Two Thumbs Up
The Colorado Rockies locked up Troy Tulowitzki through the 2020 season with the announcing of a seven-year, $134 million contract earlier today.
Basically, Tulowitzki is going to be a member of the Rockies for the majority of his playing career. He'll be 36 when his current contract is up.
You can't blame the Rockies for this one. The 25-year old shortstop is quickly developing into one of the best shortstops in the game, if he isn't already.
He plays solid defense, runs well and swings a mighty bat.
The Rockies will end up with a huge bargain in the end and that's what they are hoping for—but it doesn't come without risk.
Tulowitzki has missed significant time in two seasons now. He sat out most of 2008 with a torn quad muscle. This past season, he suffered a broken wrist after being hit in the hand. The injury caused him to miss a month of the season.
Had he not suffered the injury, Tulowitzki would have been well on his way to another 30 homer, 100 RBI campaign.
I think we will see a 40-homer season from Tulowitzki at some point.
2011 Forecast: .299, 33 HR, 115 RBI, 15 SB, 105 R
Two Thumbs Down
In other news, the Dodgers are reportedly close to signing a three-year, $21 million deal with SS Juan Uribe.
Uribe hit .248 in 148 games with the Giants last season, while posting career highs in homeruns (24) and RBIs (85).
I don't know why the Dodgers insist on paying Uribe that kind of money to play infield for them. He provides decent pop, but I doubt very seriously that he'll reach 20 homeruns again.
His defense is average at best, and he produces a lot of outs (career .256 average, .300 OBP).
Uribe hit .280 with 13 homers and 34 RBIs in 261 ABs at AT&T Park last season. To extend upon that, he hit .346 in 182 ABs at AT&T Park with 9 homers and 32 RBI in 2009.
In contrast, Uribe hit a paltry .215 on the road in 2010 and .241 in 2009. Maybe the team that signs him should consider benching him on the road.
This will be another waste of money for the Dodgers organization.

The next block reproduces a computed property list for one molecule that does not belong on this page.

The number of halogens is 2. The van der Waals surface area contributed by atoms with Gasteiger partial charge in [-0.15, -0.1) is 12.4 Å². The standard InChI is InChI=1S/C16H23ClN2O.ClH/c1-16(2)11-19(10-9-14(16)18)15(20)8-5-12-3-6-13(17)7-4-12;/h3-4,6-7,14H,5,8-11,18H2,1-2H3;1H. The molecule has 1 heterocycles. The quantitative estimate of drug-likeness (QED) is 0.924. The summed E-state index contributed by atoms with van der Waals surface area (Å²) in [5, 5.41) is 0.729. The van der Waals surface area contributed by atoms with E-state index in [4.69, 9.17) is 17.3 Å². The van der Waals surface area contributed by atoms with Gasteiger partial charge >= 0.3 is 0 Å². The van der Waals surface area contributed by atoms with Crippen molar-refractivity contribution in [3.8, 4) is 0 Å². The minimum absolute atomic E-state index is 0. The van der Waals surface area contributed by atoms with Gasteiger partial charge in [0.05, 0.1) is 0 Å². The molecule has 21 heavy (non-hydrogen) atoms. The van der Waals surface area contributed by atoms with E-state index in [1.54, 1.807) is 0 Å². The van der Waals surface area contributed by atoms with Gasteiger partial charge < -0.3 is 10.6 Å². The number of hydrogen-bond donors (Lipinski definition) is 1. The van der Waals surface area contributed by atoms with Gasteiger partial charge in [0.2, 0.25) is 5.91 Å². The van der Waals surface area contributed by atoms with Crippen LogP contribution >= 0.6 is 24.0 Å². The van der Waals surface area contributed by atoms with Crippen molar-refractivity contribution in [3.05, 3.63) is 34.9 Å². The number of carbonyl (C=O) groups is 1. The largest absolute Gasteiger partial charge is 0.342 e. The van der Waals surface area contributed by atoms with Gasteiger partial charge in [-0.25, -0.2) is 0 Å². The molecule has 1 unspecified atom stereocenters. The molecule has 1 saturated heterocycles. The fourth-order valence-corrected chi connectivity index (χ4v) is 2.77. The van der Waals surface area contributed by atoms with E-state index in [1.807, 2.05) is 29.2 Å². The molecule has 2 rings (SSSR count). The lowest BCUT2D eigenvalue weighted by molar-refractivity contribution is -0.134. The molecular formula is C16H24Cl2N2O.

2011 Forecast: 400 ABs, .250, 17 HR, 60 RBI, 45 R
Marlins Bolster Their Staff
Javier Vazquez also cashed in, signing a one-year deal worth $7 million.
Normally, I would say this is a good move, given his poor history pitching for the Yankees, but there are too many red flags here.
He isn't getting any younger, for one, but he also lost velocity on his fastball last year.
Couple that with career worst ratios in HR/9 (1.8), BB/9 (3.7) and his worst K/9 since his last stint with the Yankees (6.9) and you've got yourself quite a risk.
Vazquez likes to use his fastball up in the zone after working his breaking pitches down in the dirt to produce strikeouts. It's harder to do that when you don't have your old velocity.
Don't expect a miraculous recovery in velocity, either. That's unlikely at his age.
He will really have to use his other pitches effectively if he wants to avoid another 2010 season.
The good news is that he is a different pitcher in the National League—for the better. Another positive, Vazquez only allowed hitters to hit .258 against him last year and 18 of his 32 homers allowed came at Yankee Stadium.
It's a risky deal for Florida, made even worse by his no-trade clause. That will make dealing him at the break very difficult should he register any success with the Marlins.
2011 Forecast: 165 IP, 6-8, 4.35 ERA, 1.28 WHIP, 140 Ks
More to Come
The Winter Meetings are upon us and there are still some very high-profile free agents on the market. It should make for an interesting conclusion to the offseason.
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